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Torrey, R. A. "Commentary on Revelation 3:14". "The Treasury of Scripture Knowledge". https://www.studylight.org/commentaries/tsk/revelation-3.html.

Walter Scott's Commentary on Revelation

THE SPIRIT'S ADDRESS TO LAODICEA

(Revelation 3:14-22).

GENERAL CHARACTERISTICS.

In the first four churches Christ presents Himself in some part of the character in which He is beheld by the Seer in Revelation 1:12-16, but in each of the last three He gives fresh revelations of Himself. The circumstances in these latter are wholly different from those in the earlier churches, and hence the presentation of Christ is in exact keeping with the several closing Church states herein depicted.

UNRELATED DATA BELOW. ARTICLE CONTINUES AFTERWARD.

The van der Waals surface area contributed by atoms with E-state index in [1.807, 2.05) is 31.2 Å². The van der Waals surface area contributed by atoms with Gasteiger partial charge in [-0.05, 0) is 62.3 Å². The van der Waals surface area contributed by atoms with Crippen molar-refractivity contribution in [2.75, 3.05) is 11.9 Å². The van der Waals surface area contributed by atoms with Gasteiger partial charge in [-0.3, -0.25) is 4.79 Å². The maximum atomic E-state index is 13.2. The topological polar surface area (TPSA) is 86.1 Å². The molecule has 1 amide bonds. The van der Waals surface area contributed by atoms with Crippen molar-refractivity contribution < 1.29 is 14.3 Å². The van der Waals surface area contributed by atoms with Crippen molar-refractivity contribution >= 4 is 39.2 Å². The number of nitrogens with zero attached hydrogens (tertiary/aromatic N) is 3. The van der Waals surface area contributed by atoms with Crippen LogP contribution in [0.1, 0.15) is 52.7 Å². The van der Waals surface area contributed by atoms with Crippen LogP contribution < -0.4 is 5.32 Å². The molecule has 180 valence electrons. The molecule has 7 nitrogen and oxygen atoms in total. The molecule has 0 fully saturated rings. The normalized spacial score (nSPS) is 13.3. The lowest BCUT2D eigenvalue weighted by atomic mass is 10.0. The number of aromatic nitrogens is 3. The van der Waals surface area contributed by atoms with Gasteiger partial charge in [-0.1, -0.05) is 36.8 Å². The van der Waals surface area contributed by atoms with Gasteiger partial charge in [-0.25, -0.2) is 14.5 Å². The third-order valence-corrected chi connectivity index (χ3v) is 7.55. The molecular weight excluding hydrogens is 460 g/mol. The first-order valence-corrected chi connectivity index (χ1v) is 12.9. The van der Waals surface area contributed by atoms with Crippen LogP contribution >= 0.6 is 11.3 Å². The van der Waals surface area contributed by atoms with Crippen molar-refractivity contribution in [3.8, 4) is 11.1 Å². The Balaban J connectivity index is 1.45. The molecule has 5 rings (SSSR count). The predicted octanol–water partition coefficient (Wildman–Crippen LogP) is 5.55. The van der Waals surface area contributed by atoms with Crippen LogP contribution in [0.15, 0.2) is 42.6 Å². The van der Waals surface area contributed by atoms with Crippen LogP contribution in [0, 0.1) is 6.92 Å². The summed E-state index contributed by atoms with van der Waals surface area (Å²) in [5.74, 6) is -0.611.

Whatever the general condition of the Church may be at any period, Christ never deserts it. When it ceases to be a vessel of testimony for God, a light bearer in darkness, then the sentence of excision (Revelation 3:16) is finally executed, but that day, though nearing, has not yet arrived. The Church in its outward testimony for God is owned and recognised, and can be addressed in its Church standing. God has not yet rejected the professing Church, nor should we. We deplore its evils, and reject complicity with iniquity practised under its shadow, but it is still God's witness on earth, the pillar and ground of the truth (1 Timothy 3:15) and the olive tree of testimony (Romans 11:1-36). The unconditional threat and its execution are very different things. The former has been announced; the latter is yet future. Laodicea, representing as it does the last phase of the professing Church, has not yet been publicly disowned (v. 16). Its Church standing is a fact as positive as that of any of the previous churches. Laodicea may have departed in life and practice more than any of the others, but its position before God is unquestionable, and on that ground it is addressed.